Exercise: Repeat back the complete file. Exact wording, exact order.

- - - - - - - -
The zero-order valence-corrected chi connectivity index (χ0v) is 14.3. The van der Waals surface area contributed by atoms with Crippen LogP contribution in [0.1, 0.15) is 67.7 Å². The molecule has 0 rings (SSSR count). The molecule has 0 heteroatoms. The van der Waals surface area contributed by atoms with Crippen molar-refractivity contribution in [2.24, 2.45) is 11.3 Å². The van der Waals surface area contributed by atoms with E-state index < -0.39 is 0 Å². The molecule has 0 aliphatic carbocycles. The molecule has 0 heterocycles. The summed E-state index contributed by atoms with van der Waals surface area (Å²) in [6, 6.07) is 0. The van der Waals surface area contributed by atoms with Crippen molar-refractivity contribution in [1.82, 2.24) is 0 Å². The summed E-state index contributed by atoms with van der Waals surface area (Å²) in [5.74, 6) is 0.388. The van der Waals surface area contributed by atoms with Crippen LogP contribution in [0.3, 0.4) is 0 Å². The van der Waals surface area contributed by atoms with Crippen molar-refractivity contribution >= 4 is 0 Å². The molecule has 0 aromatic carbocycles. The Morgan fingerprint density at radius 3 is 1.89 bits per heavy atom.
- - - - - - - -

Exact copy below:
The zero-order valence-corrected chi connectivity index (χ0v) is 14.3. The van der Waals surface area contributed by atoms with Crippen LogP contribution in [0.1, 0.15) is 67.7 Å². The molecule has 0 rings (SSSR count). The molecule has 0 heteroatoms. The van der Waals surface area contributed by atoms with Crippen molar-refractivity contribution in [2.24, 2.45) is 11.3 Å². The van der Waals surface area contributed by atoms with E-state index < -0.39 is 0 Å². The molecule has 0 aliphatic carbocycles. The molecule has 0 heterocycles. The summed E-state index contributed by atoms with van der Waals surface area (Å²) in [6, 6.07) is 0. The van der Waals surface area contributed by atoms with Crippen molar-refractivity contribution in [1.82, 2.24) is 0 Å². The summed E-state index contributed by atoms with van der Waals surface area (Å²) in [5.74, 6) is 0.388. The van der Waals surface area contributed by atoms with Crippen LogP contribution in [0.3, 0.4) is 0 Å². The van der Waals surface area contributed by atoms with Crippen molar-refractivity contribution >= 4 is 0 Å². The molecule has 0 aromatic carbocycles. The Morgan fingerprint density at radius 3 is 1.89 bits per heavy atom.